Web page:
The amazing and obscure history of African Jews is revealed in this absorbing 1920 book compiled by wealthy African diamond merchant Sidney Mendelssohn, who collected African literature.
Since the final destruction of the Jewish kingdom by the Romans, many histories of Jews which have appeared since the time of Josephus have almost invariably represented them as one people as well as of one race and one religion.
Sidney Mendelssohn in his 1920 book “The Jews of Africa,” is the first publication that has been attempted on the plan which to portray the separate and progressive history of the Jews in the different African countries in which they have made their homes, since their expulsion from the land with which they had been identified for something like thirty centuries.
In these pages Mendelssohn endeavoured to compile a narrative of a great part of what has occurred to the Jews of Africa in the eighteen and a half centuries which have elapsed since Titus did his best to erase the Jews as a political race from the face of the earth.
Much of the information contained in this volume is probably unknown to the average educated Jew, to say nothing of the average Gentile. Probably not one Jew in fifty thousand ever heard of the Jewish kings of Abyssinia or the Yemen or of many of the other romantic and perhaps somewhat legendary heroes whom Israel has mustered since the beginning of the Christian era. The ghettoes, ancient and modern, know little of the Gideons of Semen, of Dhu Nuwas of the Yemen, or of Bar Cochba of Palestine. Few of them—at all events of late years—have heard of Sabbathai Zevi, of David Ahoy, or of the other great Jews who did their best in the early centuries and in far distant climes to help their brethren.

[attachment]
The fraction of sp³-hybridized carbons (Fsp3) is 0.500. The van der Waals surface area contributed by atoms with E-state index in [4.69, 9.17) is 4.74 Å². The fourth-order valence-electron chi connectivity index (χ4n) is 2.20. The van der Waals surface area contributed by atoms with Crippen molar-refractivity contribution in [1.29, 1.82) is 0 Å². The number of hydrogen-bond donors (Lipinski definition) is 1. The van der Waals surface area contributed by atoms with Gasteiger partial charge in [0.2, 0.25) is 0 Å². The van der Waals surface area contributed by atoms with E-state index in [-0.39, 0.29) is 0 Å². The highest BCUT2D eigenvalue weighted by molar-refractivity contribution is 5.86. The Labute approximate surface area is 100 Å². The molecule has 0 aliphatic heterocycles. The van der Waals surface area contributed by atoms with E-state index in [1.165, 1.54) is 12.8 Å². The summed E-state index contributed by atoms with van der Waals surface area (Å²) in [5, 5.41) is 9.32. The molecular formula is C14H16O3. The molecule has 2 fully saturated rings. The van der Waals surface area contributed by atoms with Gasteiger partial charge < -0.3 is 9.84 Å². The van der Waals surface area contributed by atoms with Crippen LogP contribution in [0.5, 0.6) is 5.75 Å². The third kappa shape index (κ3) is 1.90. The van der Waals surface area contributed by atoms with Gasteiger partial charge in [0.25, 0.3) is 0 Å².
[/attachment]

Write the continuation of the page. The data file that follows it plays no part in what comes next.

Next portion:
Mendelssohn brings to light some interesting facts such as, "If we may believe the Arab historians, most of the African Berbers and Arabs professed the Hebrew faith in the seventh and eight centuries, and the preaching of Mohametanism made no way amongst them."
He provides insight into the treatment of Jews in various African countries, noting:
"Under the Mohammedan laws, they were always subject to outrages and persecutions, but thanks to the patience and tenacity by which they are distinguished, they appear to endure everything, and they have made themselves indispensable to their persecutors by their profound knowledge of commercial affairs. . . . Even at their funerals, the Jews were attacked by boys who were not hindered from throwing stones and using every kind of maledictory expression. In the meantime, despite all their troubles, they managed to provide for their poor, although heavily taxed by every official who could legally or illegally oppress them financially."
Sidney Mendelssohn (18??-1917) had been a diamond merchant in South Africa. After he retired from business, he came to England, and compiled a monumental bibliography of South African literature, based on a magnificent library which he had acquired. From his wide reading, relating to the history of the Jews in Africa, Mr. Mendelssohn compiled the information contained in his 1920 book “The Jews of Africa.”